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king of France. In the year 1664, the king assumed the government; a governor was appointed; but the trade of the country was given exclusively to the Company des Indes Occidentales.
The English had by this time established colonies in New England, and at Boston, who did every thing in their power to weaken and annoy the French colony, which they found interfered in their trade with the Indians. Indeed, the English attacked and took Quebec so far back as the year 1629; but it was restored to the French by the treaty of St. Germain in 1632.
The French government, even after they took the colony under their own immediate care, seem to have paid more attention to the fur trade, to exploring the interior of the country, cultivating the friendship of the Indians, and spreading the Roman catholic religion, than to the improvement of the country in agriculture, and the promotion of the arts, and the domestic pursuits of civil society.
It is surprising to think with what perseverance and industry the Roman catholic missionaries explored the interior of the country; submitting to the privation of every comfort, adopting the savage mode of life, subjecting themselves to a thousand insults, and even to death itself, which was inflicted sometimes in the most barbarous manner. Without going into the merits of the cause which prompted such perseverance,-such heroic conduct, we cannot help admiring the men who thus evinced their zeal and courage. Where the intention is good, praise is due, and we may suppose will have its reward from Him who knoweth the heart.
I shall close this, as an opportunity occurs for England. In my next you shall have some account of one of the first cities on the Continent of America, in celebrity at least, if not in extent.
Quebec, August, 1806, Amongst the great variety of cities which I have had occasion to visit in my peregrinations through Britain, and the different countries on the continent of Europe, I think I never saw any one which has so happy a situation as Quebec*.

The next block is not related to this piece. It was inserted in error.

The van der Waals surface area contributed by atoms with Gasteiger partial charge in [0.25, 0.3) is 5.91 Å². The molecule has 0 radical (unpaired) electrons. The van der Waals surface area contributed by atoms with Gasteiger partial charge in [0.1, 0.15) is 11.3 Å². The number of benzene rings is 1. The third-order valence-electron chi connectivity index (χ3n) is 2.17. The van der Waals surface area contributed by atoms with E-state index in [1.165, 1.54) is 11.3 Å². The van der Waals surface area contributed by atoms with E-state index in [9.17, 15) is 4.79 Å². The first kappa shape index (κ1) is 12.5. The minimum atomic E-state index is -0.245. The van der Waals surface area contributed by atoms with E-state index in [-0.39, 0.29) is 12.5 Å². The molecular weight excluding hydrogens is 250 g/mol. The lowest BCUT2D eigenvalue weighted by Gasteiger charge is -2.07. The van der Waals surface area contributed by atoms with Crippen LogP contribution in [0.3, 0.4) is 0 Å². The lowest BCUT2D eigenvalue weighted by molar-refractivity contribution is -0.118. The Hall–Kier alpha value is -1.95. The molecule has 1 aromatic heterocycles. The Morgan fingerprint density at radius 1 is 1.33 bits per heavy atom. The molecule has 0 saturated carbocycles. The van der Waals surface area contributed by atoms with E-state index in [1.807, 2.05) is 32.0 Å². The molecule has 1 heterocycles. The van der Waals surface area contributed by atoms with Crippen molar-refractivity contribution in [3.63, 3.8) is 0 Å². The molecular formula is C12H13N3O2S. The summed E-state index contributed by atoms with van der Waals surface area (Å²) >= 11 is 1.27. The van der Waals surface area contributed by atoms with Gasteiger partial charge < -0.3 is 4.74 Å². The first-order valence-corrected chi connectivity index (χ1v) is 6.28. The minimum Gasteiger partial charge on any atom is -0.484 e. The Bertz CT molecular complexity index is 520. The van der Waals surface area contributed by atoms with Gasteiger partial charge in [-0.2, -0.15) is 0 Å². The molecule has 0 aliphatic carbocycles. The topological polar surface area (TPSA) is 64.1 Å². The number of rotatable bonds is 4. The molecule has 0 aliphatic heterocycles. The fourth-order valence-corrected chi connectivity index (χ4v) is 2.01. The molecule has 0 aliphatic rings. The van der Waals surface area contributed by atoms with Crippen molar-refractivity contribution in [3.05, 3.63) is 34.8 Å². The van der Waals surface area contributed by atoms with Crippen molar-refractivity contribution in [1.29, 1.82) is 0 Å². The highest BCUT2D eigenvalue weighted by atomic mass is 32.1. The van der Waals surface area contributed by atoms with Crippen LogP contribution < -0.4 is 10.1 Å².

Samuel de Champlain, who founded it in the year 1608, deserves immortal honours for the judiciousness of his choice. It ever has been considered, and probably ever will be considered, as the capital of that immense region called the Canadas. It certainly is the key of the river St. Lawrence, which contracts suddenly opposite to the city, being only about a mile in breadth; whereas the bason of Quebec, immediately below, is from four to five miles in breadth; and the river widens immediately above the city. The grand battery of Quebec is opposite to the narrowest
* Latitude 46.55, longitude 70.10.
part of the river, and is an extensive range of very heavy ordnance, besides some 13 inch mortars, which, if properly served, must destroy any vessels which might attempt to pass, or come near enough to injure the town.
The river opposite to Quebec is about 100 feet in depth, and affords good anchorage: for a considerable way above Quebec it is navigable for ships of any size. Indeed, large ships go as high up as Montreal, which is near 200 miles above Quebec.
The site of Quebec seems to have been destined by nature for the capital of an empire. The surrounding country is magnificent; and it is seen to great advantage from Cape Diamond, which overlooks the great river, and is the termination of the plains of Abraham.
It is a very difficult thing to convey by words a correct idea of any town, or give a just notion of the situation of a place, and the appearance of its surrounding scenery. In reading the description of a place, we naturally draw a picture of it in our own mind; but it is always an erroneous one. Nothing but a model, if properly executed and coloured, or a panorama, the most excellent of all sorts of painting, can enable one to form so correct an idea of a place as to supersede the necessity of visiting it.
I recollect how much I was struck with the difference between the picture I had drawn in my own mind of many places of consequence and celebrity, the descriptions of which I had read, and their real and true appearance on inspection. Of these the most striking were London, Lisbon and its magnificent Cintra, Gibraltar, Montpellier, Lyons, Paris, and many other places of note on the continent of Europe. Although the picture I had drawn to myself of Quebec was not correct, yet it was fully as near the truth as I expected it would be.
I do not pretend to be a great proficient in the topographic art, but the drawings of Quebec are, in general, so very erroneous, or at least so inadequate to the end proposed, that the aid of description seems extremely necessary, in order that a